To choose this over Ishiguro’s Artist of the Floating World will probably raise flags in some readers' minds, but I was first introduced to Never Let Me Go and the novel’s exploration of art haunts me. As sheltered students at Hailsham, Kathy and her friends create drawings, paintings, sculptures, and poetry, to attract the attention of the visiting Madame and make it into the legendary Gallery. As Kathy grows up, the childish myth of the Gallery drives her to search for answers that prove to be much more sinister than the idyllic Hailsham school ever let on.
“Nobody becomes an artist unless they have to.” From an absent painter father, to her poet in prison mother, there is no way for Astrid to avoid the role that art plays in her journey. Astrid learns to paint in one foster home then dumpster dives for junk art in another, all the while her evolving identity as an artist mirrors her ability to shape a life separate from her mother. I read this evocative book a long time ago and Astrid’s story and her symbolic suitcase art installations still feel very real to me.
I’m sure there are many stories where the artist’s tortured soul is explored on the page, but Brian Doyle’s tender portrayal of Nora from Mink River will always stand out to me. Nora is a daughter, mother, sculptor, and Salish woman whose mental health plays a huge part in both her capacity and her need to sculpt . While not offering easy resolutions, her struggle with an unnamed pain is translated into the physical battle of her wood sculptures and even the raw material choices with which she grapples.
I devoured this book in a day and half, totally mesmerized by the characters and their messy lives. While the Hulu adaption did so many things well, it couldn’t top the punch that the book packed when it came to Mia Warren and her art. Something about the drawn out way her photographs were planned, executed, and developed, made it so that a package of fresh photos were never so full of satisfying revenge. This is one where even if you’ve seen the show, I recommend reading the book!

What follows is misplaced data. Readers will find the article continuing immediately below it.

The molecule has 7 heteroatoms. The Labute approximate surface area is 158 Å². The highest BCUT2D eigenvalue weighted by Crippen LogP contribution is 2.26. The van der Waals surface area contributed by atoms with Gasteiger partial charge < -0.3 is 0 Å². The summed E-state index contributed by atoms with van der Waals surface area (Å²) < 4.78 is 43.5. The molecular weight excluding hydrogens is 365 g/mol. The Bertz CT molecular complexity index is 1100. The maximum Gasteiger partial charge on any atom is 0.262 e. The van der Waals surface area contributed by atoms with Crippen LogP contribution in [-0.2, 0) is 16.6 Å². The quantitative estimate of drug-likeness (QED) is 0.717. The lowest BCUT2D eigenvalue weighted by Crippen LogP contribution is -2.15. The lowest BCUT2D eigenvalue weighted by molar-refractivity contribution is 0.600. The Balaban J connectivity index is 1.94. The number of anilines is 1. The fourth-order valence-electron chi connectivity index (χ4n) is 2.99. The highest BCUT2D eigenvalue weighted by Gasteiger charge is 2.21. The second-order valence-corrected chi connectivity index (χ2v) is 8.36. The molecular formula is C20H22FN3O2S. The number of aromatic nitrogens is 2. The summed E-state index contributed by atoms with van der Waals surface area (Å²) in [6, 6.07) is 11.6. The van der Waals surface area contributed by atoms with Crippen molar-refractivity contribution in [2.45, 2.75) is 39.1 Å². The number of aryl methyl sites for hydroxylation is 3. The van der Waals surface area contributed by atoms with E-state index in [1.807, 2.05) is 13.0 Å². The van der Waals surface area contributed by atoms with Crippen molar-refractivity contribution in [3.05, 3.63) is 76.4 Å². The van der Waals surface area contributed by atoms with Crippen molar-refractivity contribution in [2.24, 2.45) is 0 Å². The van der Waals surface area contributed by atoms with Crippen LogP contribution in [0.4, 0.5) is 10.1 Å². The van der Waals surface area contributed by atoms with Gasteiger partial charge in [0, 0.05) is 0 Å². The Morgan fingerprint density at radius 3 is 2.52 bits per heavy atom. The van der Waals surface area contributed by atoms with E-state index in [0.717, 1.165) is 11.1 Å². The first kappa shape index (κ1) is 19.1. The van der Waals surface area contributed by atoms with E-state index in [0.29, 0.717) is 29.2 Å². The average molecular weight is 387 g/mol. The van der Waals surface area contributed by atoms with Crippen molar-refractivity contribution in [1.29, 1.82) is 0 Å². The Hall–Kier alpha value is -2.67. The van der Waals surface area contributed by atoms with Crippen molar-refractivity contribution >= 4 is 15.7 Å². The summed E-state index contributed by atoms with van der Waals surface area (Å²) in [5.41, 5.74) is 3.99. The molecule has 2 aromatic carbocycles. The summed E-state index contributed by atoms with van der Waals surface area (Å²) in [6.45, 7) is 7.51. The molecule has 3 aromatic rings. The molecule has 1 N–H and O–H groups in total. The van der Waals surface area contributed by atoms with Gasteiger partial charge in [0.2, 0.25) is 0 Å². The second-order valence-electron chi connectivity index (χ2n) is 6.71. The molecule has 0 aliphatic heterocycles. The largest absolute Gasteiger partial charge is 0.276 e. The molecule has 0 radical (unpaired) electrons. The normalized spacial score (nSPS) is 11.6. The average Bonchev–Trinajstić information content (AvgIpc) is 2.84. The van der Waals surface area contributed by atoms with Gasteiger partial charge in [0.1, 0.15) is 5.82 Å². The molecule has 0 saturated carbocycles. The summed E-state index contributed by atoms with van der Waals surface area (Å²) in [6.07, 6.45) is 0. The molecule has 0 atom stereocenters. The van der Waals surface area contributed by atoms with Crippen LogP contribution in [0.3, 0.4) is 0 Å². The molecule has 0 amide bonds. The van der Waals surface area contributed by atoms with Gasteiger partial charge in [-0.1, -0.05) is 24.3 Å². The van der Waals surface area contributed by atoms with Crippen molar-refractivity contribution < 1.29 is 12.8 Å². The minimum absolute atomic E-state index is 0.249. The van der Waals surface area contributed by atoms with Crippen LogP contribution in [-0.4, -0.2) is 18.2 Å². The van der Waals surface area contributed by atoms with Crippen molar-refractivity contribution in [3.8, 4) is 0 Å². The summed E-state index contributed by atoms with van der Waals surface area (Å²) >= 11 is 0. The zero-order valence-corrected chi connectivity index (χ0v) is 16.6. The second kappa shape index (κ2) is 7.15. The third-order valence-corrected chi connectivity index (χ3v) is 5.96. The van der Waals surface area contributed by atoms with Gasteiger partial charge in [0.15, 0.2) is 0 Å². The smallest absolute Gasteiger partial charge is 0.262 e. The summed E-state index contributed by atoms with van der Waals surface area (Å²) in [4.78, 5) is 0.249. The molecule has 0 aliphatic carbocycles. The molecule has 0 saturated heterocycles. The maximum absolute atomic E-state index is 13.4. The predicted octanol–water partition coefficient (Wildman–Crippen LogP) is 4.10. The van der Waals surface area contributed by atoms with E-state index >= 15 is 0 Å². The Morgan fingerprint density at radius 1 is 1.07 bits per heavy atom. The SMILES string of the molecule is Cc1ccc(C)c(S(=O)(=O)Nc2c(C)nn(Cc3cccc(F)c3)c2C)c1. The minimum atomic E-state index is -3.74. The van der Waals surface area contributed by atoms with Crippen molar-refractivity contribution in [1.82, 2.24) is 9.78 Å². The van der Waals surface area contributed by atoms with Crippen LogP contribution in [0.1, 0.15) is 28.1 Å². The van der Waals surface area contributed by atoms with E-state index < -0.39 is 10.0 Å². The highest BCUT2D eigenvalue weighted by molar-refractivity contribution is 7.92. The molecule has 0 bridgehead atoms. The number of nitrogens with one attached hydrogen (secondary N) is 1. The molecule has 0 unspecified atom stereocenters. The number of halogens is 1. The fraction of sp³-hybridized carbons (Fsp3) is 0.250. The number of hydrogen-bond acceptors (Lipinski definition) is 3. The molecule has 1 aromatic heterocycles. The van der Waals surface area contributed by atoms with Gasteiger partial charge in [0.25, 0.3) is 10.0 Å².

“But how to explain this feeling that my body was a tracing of something else, and not all the lines matched up?” A secret sketchbook, a love letter of feathers, mysterious street paintings, a lost bird illustration, to try to pin this book down into a sentence, theme, or even genre is impossible. The artist’s eternal frustration of not being able to fully illustrate the beauty before our eyes onto paper is flawlessly parallelled with a person’s attempts to define their own complex identity in terms that will satisfy our culture, community, and oneself. Reading the unnamed narrator’s journey evoked the intimate joy of carefully turning through someone’s richly illustrated journal.
Who are your favorite fictional artists? Who did I miss in my little roundup? Let me know in the comments!